The Federal Highway Administration report “Bridge Condition by Highway System 2019” shows that of the 617,084 bridges rated, 337,502 or 55%, are in fair or poor condition. 1> We can assume that a large number of these bridges are in their current condition because of corrosion and we can write with certainty that a significant part of that corrosion is due to failed paint.
America’s cost for bridge painting is enormous. Given the age and condition of many U.S. bridges, more and more of them will need repair, and paint’s relatively short service life guarantees the need of their frequent repainting on into the future. The direct cost of that painting will be substantial but it will be just a small part of the total cost; a far greater economic impact will come from the indirect costs, the road closures, diverted traffic, delayed shipments that are part of every bridge repainting project.
We have all encountered summertime highway construction having driven slowly alongside miles of orange traffic barrels until we finally pass a tarp covered bridge, a painting crew, and all of its equipment. Each time we are funneled past a bridge repainting we are frustrated by the delay; we shrug our shoulders and say to ourselves, that’s the way it is. We know that there is nothing we can do about it, and know that we’ll face the same aggravation again down the road. Moreover, industry suffers incremental, but ultimately large economic losses due to such traffic disruption. At some point in time, the routine occurrences of these delays and losses become no longer acceptable.
We, the public, rely on our state departments of transportation to look after this work and trust they are doing everything possible to reduce the frequency of bridge repainting and the disruptions and costs that accompany each and every one of these bridge repainting projects. Of course, an obvious solution to this problem is to use a better coating. Metalizing, spraying zinc metal onto bridge steel rather than painting and repainting that steel, is that better coating.
It is a fact that zinc metalizing protects steel better and for a longer time than paint; a century of testing and steel bridge metalizing around the world has made that clear. Further, since the early 1980’s several of the states have metalized bridges establishing their own independent proof that sprayed-metal protects structural steel better than paint. Unfortunately, the number of bridges metalized by those states is just a tiny fraction of the new and existing bridges they’ve painted over these past four decades. In many cases, the paint on these bridges is nearing the end of its service life.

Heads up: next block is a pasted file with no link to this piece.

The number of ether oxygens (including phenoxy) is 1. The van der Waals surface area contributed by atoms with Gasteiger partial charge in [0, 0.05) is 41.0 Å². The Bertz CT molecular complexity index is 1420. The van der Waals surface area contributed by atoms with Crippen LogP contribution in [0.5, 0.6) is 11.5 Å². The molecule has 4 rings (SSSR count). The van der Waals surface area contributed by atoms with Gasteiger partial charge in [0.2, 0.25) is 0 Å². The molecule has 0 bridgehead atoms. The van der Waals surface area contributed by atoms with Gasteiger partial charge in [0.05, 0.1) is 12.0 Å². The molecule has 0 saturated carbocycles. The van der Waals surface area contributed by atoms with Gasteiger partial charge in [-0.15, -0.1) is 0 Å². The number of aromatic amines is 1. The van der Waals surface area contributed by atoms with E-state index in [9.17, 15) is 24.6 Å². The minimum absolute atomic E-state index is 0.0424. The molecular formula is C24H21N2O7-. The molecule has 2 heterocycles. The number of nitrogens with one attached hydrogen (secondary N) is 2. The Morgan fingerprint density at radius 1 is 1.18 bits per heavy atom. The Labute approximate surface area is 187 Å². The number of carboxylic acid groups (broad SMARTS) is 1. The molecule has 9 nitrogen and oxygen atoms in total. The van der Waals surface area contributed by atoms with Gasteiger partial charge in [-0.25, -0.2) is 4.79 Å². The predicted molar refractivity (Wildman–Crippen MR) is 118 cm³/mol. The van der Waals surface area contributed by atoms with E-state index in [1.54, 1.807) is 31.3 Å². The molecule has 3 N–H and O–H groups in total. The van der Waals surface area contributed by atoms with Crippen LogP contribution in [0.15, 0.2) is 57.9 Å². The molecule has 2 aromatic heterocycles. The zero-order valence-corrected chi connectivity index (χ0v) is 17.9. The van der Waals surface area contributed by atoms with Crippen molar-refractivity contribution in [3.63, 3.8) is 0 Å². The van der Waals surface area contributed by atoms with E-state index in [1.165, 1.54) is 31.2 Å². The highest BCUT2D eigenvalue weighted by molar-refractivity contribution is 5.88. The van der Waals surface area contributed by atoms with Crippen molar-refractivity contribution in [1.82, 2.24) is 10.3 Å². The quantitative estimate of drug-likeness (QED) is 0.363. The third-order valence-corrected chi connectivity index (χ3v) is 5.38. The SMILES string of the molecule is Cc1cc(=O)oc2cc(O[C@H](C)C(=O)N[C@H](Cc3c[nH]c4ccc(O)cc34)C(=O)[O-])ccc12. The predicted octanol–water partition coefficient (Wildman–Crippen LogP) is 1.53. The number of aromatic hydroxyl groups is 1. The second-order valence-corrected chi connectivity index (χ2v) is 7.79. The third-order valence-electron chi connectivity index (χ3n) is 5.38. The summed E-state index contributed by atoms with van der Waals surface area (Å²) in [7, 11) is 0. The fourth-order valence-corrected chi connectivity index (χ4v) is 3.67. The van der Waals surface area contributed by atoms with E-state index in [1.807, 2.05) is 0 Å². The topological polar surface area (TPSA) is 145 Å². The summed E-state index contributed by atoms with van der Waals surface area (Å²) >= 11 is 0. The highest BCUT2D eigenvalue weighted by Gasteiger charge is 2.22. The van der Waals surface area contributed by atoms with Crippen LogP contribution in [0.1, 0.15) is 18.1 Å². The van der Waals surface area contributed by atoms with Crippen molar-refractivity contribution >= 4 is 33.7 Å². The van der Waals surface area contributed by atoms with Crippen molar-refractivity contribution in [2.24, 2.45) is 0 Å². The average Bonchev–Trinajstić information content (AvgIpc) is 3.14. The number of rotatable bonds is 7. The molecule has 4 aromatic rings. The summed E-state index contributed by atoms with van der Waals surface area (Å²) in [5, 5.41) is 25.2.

While there are some departments of transportation that have adopted metalizing and have gradually increased its use to replace paint, there are other departments of transportation that seem to be timid, reluctant to change, stuck in a cycle of paint and repaint. Why would that be? Are specifiers unwilling or unable to adopt new or different methods? Not likely. Are paint and painting specifications so entrenched at these departments as to be immutable? Or, are specifiers kept from metalizing because of an unyielding departmental policy - a mistaken policy of coating selection based on first-cost?
Metalizing’s long service life will reduce the need for repeated bridge repainting, help to control long-term costs, and help to bring the bridge maintenance backlog down to a manageable level. Metalizing new steel as well as existing bridges is a forward looking policy and departments of transportaion policy makers should take a serious and objective look at what stands in the way of their metalizing bridges. In the long run, bridge metalizing can save taxpayers’ money, but only if it is specified by our agents – state departments of transportation.
There are many conscientious men and women working in departments of transportation whose lives would be made a whole lot simpler by metalizing bridge steel. Given the choice, many if not all of the people responsible for bridge maintenance would choose a long life coating over the status quo; they would choose zinc metalizing over paint and repaint. JTB
The information presented on the following pages makes an affirmative case for metalizing bridges. We cover the metalizing process, spray materials, sealing, repair, and the concept of life-cycle cost; and throughout we continue to question the policy of paint and repaint.
Comments are welcome and may be emailed firstname.lastname@example.org.